So, you’re thinking of getting your self a fishing bivvy or perhaps you’re thinking of upgrading your existing bivvy to a new one. Whatever your reason for purchasing a new fishing bivvy this guide will provide you with all the info you need to make an informed decision before you part with you cash.
Fishing Bivvy History
Early fishing bivvies were really just glorified fishing umbrellas – which comprised the standard fishing umbrella with wrap around sides. It has to be said that these were pretty terrible – they leaked when it rained and if it was windy, well you would really have been better off going home. Having said that this type of fishing bivvy does still exist and are now much, much better, so if your cash is tight and your looking for cheap fishing bivvies then try looking for umbrella based systems.
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Fishing bivvies have really come about for the benefit of carp anglers and specimen hunters. So the likelihood is, is that if you’re reading this article you are either a carp angler or specimen hunter of some description. If you are either of these things you will be spending some significant time in your bivvy so it’s worth spending sometime researching before you part with your cash.
Fishing Bivvy Features
Here’s a description of what sort of features you should be looking for in a new fishing bivvy:
The first point seems very obvious – you need your fishing bivvy to be made from a waterproof material. Not only does the fabric need to be waterproof it also needs to be hardwearing and ideally breathable. Having a fabric that is breathable will prevent condensation building up in your bivvy, making it more comfortable to spend time in.
The weak point in any waterproof system is always the seams so makes sure if it doesn’t specify in the bivvies description. that the seams are taped. Taping the seams after the panels have been stitched together will prevent any ingress of water – no waking up to damp sleeping bags.
Although breathable fabrics are a fantastic innovation in textile technology, it will not actually allow the air to flow through your bivvy. If you’re going to be using your fishing bivvy in the summer then air vents are going to be an absolute necessity. Unfortunately the summer and water together means insects so you’ll want to make sure that all of your air vents have mesh on them to prevent the little critters getting in.
Make sure that the carp fishing bivvy you buy has secure door tie backs. There’s nothing worse than a door that keep flapping around in the wind. If you can find a fishing bivvy that has a insect mesh on it then all the better – this will allow you to have the door open in the summer and keep the midges out. Some carp fishing bivvies come with interchangeable door panels – so in the summer when you want some light in but the insects out you can have the insect mesh in place, but in the winter when you want some light in and the cold out you can zip in a door that has a large transparent panel in it.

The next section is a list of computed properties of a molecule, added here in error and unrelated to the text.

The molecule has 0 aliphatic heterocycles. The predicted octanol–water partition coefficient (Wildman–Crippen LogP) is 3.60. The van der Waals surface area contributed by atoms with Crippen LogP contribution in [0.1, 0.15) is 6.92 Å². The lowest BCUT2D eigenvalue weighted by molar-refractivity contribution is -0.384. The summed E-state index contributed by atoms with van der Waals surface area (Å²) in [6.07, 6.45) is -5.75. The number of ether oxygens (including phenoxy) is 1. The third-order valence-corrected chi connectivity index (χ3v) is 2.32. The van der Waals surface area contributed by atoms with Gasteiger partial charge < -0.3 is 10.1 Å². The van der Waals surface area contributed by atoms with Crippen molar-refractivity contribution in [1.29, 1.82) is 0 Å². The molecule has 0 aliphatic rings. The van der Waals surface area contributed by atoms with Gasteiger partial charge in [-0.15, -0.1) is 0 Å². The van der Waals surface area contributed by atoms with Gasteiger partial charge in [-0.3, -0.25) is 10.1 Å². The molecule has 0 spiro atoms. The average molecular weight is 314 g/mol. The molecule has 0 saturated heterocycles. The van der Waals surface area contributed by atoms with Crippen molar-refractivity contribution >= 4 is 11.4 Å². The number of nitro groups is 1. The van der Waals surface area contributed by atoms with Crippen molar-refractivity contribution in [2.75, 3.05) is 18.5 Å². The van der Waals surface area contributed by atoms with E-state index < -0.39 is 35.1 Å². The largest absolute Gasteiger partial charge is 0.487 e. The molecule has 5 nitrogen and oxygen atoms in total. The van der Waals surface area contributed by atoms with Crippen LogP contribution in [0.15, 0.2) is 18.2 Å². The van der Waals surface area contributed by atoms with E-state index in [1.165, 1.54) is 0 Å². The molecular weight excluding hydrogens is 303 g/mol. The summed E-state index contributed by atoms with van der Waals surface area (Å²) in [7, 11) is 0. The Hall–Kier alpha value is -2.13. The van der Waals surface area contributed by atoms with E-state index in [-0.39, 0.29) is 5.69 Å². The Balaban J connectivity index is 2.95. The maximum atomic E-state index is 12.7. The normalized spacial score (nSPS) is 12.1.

Check the weight of your fishing bivvy before you buy it, at some point your going to need to carry it or transport it in some manner. The lightest bivvies will have aluminium poles so look out for this feature. Not only do you want aluminium poles to reduce the overall weight of the bivvy – you want them made from this material because they will not corrode.
Make sure that you find a fishing bivvy that is large enough to accommodate all of your kit. You may have multiple chairs for example – a fishing chair and a bed chair – and it’s nice if you can keep them both set up and not have one or the other. You may also want to keep your fishing bag and rod holdall in there as well.
Around the base of your bivvy you want at least 12 pegging points – if not more. Having more pegging points will increase the stability of your fishing bivvy. You don’t always have to use them all, but if your fishing on uneven ground then having more pegging points gives you more options of which to use.
The final point is to check what accessories come with your new fishing bivvy, You don’t want to outlay a wedge of cash only to find out that it doesn’t come with pegs for example. Try to find a deal that includes:
- Peg Bag
- A Heavy duty ground sheet
- A winter wrap if possible
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